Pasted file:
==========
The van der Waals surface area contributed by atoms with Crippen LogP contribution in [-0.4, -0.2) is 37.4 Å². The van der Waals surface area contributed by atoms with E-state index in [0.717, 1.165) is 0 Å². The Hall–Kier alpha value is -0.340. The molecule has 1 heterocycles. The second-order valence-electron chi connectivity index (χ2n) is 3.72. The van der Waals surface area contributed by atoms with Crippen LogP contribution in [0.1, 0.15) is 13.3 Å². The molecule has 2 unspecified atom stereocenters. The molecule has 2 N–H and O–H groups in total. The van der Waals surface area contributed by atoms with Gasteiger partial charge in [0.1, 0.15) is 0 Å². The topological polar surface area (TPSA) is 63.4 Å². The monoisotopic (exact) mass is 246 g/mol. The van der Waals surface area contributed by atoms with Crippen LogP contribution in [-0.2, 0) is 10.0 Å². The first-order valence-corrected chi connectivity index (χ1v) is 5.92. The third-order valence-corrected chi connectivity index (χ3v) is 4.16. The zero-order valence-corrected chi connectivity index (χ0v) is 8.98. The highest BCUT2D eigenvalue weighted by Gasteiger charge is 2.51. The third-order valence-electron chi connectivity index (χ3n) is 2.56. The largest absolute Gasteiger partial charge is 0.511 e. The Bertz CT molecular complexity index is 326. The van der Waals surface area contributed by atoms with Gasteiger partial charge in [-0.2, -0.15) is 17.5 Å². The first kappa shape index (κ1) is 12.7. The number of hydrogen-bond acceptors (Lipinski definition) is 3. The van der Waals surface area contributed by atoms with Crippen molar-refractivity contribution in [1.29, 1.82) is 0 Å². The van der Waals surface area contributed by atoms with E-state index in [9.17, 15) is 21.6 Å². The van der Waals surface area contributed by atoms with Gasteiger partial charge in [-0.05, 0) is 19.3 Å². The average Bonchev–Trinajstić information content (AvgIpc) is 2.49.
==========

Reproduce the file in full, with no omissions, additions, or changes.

The van der Waals surface area contributed by atoms with Crippen LogP contribution in [-0.4, -0.2) is 37.4 Å². The van der Waals surface area contributed by atoms with E-state index in [0.717, 1.165) is 0 Å². The Hall–Kier alpha value is -0.340. The molecule has 1 heterocycles. The second-order valence-electron chi connectivity index (χ2n) is 3.72. The van der Waals surface area contributed by atoms with Crippen LogP contribution in [0.1, 0.15) is 13.3 Å². The molecule has 2 unspecified atom stereocenters. The molecule has 2 N–H and O–H groups in total. The van der Waals surface area contributed by atoms with Gasteiger partial charge in [0.1, 0.15) is 0 Å². The topological polar surface area (TPSA) is 63.4 Å². The monoisotopic (exact) mass is 246 g/mol. The van der Waals surface area contributed by atoms with Crippen LogP contribution in [-0.2, 0) is 10.0 Å². The first-order valence-corrected chi connectivity index (χ1v) is 5.92. The third-order valence-corrected chi connectivity index (χ3v) is 4.16. The zero-order valence-corrected chi connectivity index (χ0v) is 8.98. The highest BCUT2D eigenvalue weighted by Gasteiger charge is 2.51. The third-order valence-electron chi connectivity index (χ3n) is 2.56. The largest absolute Gasteiger partial charge is 0.511 e. The Bertz CT molecular complexity index is 326. The van der Waals surface area contributed by atoms with Gasteiger partial charge in [-0.2, -0.15) is 17.5 Å². The first kappa shape index (κ1) is 12.7. The number of hydrogen-bond acceptors (Lipinski definition) is 3. The van der Waals surface area contributed by atoms with Crippen molar-refractivity contribution in [1.29, 1.82) is 0 Å². The van der Waals surface area contributed by atoms with E-state index in [9.17, 15) is 21.6 Å². The van der Waals surface area contributed by atoms with Gasteiger partial charge in [-0.05, 0) is 19.3 Å². The average Bonchev–Trinajstić information content (AvgIpc) is 2.49.